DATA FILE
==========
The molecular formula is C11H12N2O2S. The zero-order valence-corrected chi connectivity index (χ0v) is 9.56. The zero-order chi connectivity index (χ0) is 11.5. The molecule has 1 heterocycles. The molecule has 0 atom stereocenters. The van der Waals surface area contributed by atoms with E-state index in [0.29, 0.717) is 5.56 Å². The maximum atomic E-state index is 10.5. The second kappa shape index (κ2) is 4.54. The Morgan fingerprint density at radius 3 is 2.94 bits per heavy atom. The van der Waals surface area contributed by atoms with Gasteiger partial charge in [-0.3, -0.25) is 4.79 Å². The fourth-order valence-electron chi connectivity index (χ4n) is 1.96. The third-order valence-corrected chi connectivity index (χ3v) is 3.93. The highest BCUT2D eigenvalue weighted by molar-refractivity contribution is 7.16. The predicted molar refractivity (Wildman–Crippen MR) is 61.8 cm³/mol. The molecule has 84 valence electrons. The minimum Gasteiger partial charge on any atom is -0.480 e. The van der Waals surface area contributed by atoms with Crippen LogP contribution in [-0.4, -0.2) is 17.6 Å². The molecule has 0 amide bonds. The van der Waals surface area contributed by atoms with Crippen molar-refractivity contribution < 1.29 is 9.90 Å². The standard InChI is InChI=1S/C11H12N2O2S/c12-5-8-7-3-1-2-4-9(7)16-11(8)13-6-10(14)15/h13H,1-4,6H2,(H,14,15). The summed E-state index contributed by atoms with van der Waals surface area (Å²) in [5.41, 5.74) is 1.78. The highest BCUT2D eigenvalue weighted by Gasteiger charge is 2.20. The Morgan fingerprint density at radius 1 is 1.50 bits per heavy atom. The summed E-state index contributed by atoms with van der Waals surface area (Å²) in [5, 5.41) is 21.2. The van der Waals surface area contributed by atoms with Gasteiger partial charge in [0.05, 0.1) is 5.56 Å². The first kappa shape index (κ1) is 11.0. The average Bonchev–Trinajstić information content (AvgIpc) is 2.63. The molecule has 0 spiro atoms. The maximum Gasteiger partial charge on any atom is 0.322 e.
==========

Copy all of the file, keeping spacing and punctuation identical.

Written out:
The molecular formula is C11H12N2O2S. The zero-order valence-corrected chi connectivity index (χ0v) is 9.56. The zero-order chi connectivity index (χ0) is 11.5. The molecule has 1 heterocycles. The molecule has 0 atom stereocenters. The van der Waals surface area contributed by atoms with E-state index in [0.29, 0.717) is 5.56 Å². The maximum atomic E-state index is 10.5. The second kappa shape index (κ2) is 4.54. The Morgan fingerprint density at radius 3 is 2.94 bits per heavy atom. The van der Waals surface area contributed by atoms with Gasteiger partial charge in [-0.3, -0.25) is 4.79 Å². The fourth-order valence-electron chi connectivity index (χ4n) is 1.96. The third-order valence-corrected chi connectivity index (χ3v) is 3.93. The highest BCUT2D eigenvalue weighted by molar-refractivity contribution is 7.16. The predicted molar refractivity (Wildman–Crippen MR) is 61.8 cm³/mol. The molecule has 84 valence electrons. The minimum Gasteiger partial charge on any atom is -0.480 e. The van der Waals surface area contributed by atoms with Crippen LogP contribution in [-0.4, -0.2) is 17.6 Å². The molecule has 0 amide bonds. The van der Waals surface area contributed by atoms with Crippen molar-refractivity contribution < 1.29 is 9.90 Å². The standard InChI is InChI=1S/C11H12N2O2S/c12-5-8-7-3-1-2-4-9(7)16-11(8)13-6-10(14)15/h13H,1-4,6H2,(H,14,15). The summed E-state index contributed by atoms with van der Waals surface area (Å²) in [5.41, 5.74) is 1.78. The highest BCUT2D eigenvalue weighted by Gasteiger charge is 2.20. The Morgan fingerprint density at radius 1 is 1.50 bits per heavy atom. The summed E-state index contributed by atoms with van der Waals surface area (Å²) in [5, 5.41) is 21.2. The van der Waals surface area contributed by atoms with Gasteiger partial charge in [0.05, 0.1) is 5.56 Å². The first kappa shape index (κ1) is 11.0. The average Bonchev–Trinajstić information content (AvgIpc) is 2.63. The molecule has 0 spiro atoms. The maximum Gasteiger partial charge on any atom is 0.322 e.